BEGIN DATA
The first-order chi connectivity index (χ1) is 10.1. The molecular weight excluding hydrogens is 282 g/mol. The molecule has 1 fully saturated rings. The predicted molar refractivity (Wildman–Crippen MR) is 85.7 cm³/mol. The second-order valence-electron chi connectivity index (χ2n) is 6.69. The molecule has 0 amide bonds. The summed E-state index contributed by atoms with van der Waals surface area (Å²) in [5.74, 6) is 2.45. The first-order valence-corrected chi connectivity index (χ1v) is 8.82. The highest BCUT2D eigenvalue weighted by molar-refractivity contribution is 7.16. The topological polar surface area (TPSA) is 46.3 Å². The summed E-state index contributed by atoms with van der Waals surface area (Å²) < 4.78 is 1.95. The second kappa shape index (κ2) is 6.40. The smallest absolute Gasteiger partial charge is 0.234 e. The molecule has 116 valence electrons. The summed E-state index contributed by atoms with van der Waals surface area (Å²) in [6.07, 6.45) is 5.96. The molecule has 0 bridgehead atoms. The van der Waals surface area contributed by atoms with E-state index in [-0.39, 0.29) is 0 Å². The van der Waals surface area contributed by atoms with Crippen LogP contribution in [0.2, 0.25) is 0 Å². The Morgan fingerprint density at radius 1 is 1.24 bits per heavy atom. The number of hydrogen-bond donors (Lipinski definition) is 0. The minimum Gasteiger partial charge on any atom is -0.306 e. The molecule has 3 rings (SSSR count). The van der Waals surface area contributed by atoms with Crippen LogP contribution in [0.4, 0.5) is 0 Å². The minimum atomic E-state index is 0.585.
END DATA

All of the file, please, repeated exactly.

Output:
The first-order chi connectivity index (χ1) is 10.1. The molecular weight excluding hydrogens is 282 g/mol. The molecule has 1 fully saturated rings. The predicted molar refractivity (Wildman–Crippen MR) is 85.7 cm³/mol. The second-order valence-electron chi connectivity index (χ2n) is 6.69. The molecule has 0 amide bonds. The summed E-state index contributed by atoms with van der Waals surface area (Å²) in [5.74, 6) is 2.45. The first-order valence-corrected chi connectivity index (χ1v) is 8.82. The highest BCUT2D eigenvalue weighted by molar-refractivity contribution is 7.16. The topological polar surface area (TPSA) is 46.3 Å². The summed E-state index contributed by atoms with van der Waals surface area (Å²) < 4.78 is 1.95. The second kappa shape index (κ2) is 6.40. The smallest absolute Gasteiger partial charge is 0.234 e. The molecule has 116 valence electrons. The summed E-state index contributed by atoms with van der Waals surface area (Å²) in [6.07, 6.45) is 5.96. The molecule has 0 bridgehead atoms. The van der Waals surface area contributed by atoms with E-state index in [-0.39, 0.29) is 0 Å². The van der Waals surface area contributed by atoms with Crippen LogP contribution in [0.2, 0.25) is 0 Å². The Morgan fingerprint density at radius 1 is 1.24 bits per heavy atom. The number of hydrogen-bond donors (Lipinski definition) is 0. The minimum Gasteiger partial charge on any atom is -0.306 e. The molecule has 3 rings (SSSR count). The van der Waals surface area contributed by atoms with Crippen LogP contribution in [0.4, 0.5) is 0 Å². The minimum atomic E-state index is 0.585.